Everyone belongs in The Tribe. Anyone belongs in The Tribe.
No matter who they are, where they come from or how they’re feeling, The Tribe welcomes them. It’s the group’s guiding principle, made clear through a welcome statement youth recite before each session.
“By expressly saying that every time, it really helped us build a tight-knit community,” said David Hope-Tringali, The Tribe’s founder and leader. “How often do kids hear that we want them here? For them, you can’t say that enough.”
The Tribe—a wrestling club for 6- to 11-year-olds—gathers each week in the basement of Trinity Evangelical Lutheran Church in Steelton, Pa., to be challenged physically, mentally and spiritually. Equal parts athletic team and youth group, members learn as much about core values and Bible stories as they do about flips and pins.
Wrestling and church might seem like an unusual combination, but for Hope-Tringali, who formed the group during his deacon internship while studying at United Lutheran Seminary in Gettysburg, the two fit perfectly together. “Wrestling has always been a metaphor of faith for me,” he said. “We talk about wrestling with our faith; we feel that back-and-forth, that pulling and yanking, being thrown around; we’re pinned to the ground and don’t know what to do.”
Like many U.S. churches, Trinity had stayed the same while its neighborhood changed significantly. A tiny, one-grocery store town of about 6,000 in southeast Pennsylvania, Steelton fell on hard times after the steel industry declined. A generation grew up, went away to college and never came back. As new families moved in and the community became more diverse, Trinity’s membership aged and remained predominantly Caucasian.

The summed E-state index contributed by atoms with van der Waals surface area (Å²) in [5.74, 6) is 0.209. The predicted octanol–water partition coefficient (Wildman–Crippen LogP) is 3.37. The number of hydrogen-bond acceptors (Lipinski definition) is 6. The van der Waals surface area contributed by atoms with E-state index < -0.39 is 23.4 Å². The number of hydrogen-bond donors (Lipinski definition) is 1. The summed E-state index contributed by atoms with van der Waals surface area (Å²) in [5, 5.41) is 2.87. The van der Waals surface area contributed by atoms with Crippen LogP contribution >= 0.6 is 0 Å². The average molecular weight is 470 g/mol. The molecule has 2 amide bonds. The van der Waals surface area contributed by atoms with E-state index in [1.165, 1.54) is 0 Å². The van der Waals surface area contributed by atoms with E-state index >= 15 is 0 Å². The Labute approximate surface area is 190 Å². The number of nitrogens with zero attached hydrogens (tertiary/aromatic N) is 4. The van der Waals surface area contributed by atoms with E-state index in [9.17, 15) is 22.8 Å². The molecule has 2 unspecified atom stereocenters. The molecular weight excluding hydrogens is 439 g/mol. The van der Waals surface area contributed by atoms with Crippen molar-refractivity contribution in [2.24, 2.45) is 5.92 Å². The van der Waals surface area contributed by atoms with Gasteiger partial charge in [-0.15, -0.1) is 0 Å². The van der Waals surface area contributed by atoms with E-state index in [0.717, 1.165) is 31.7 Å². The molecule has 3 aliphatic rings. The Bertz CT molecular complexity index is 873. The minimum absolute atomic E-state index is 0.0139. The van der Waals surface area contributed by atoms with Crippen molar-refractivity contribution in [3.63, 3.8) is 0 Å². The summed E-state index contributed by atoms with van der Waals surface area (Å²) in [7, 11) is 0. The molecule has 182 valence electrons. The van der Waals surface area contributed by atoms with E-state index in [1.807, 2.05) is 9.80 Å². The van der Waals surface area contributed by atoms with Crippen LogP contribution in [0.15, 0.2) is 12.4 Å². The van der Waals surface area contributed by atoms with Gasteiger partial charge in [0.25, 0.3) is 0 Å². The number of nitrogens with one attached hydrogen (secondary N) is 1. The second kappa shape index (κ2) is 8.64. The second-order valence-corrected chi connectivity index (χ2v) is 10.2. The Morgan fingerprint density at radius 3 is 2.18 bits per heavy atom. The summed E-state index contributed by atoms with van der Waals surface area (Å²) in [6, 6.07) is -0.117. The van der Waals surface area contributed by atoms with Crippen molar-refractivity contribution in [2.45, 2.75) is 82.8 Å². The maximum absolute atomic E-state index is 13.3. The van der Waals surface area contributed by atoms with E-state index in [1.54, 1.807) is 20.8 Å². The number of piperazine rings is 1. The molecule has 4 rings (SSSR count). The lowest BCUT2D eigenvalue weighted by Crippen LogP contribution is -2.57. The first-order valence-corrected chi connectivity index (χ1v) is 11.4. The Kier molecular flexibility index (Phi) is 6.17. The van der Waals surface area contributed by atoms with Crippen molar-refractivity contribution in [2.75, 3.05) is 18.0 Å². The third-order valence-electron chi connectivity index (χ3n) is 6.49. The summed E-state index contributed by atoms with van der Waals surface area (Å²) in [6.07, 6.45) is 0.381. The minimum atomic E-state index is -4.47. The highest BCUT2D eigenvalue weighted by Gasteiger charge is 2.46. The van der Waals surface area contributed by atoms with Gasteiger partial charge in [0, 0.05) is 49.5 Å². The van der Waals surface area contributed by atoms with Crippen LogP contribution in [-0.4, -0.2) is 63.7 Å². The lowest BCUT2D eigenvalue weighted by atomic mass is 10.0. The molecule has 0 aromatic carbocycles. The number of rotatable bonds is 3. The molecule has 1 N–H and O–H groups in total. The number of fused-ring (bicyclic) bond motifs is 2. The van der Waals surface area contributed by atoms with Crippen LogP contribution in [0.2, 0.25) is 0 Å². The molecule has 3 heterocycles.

When church leaders looked around, though, they saw children playing outside, running up and down the streets surrounding Trinity. They wondered how they could welcome the children into the life of the congregation.
The mission was not to fill up the church. The mission was to show them that faith was relevant to them and given them some ownership over that.
That’s when Hope-Tringali thought about starting a wrestling club grounded in faith formation. It would be a way for youth to channel their energy positively and to talk about spiritual topics in a setting different from worship or Sunday school.
The group’s name intentionally evokes an Old Testament sense of belonging, of a family that looks out for one another, yet is not overtly Christian. Children of all faiths or no faith are welcome, as are those of any race or economic background. Of the more than 30 youth who have attended over the past year, about half are Caucasian, a quarter are African American and a quarter are Asian.
“Kids just want to play with each other,” Hope-Tringali said. “So if, right now, we can foster their long-term understanding of who their neighbor is—that it’s anyone and everyone—that’s going to be really great.”
All genders are welcome too. Hope-Tringali sees it as a rare opportunity for boys and girls to interact physically and learn how to respect one another and understand each other’s power.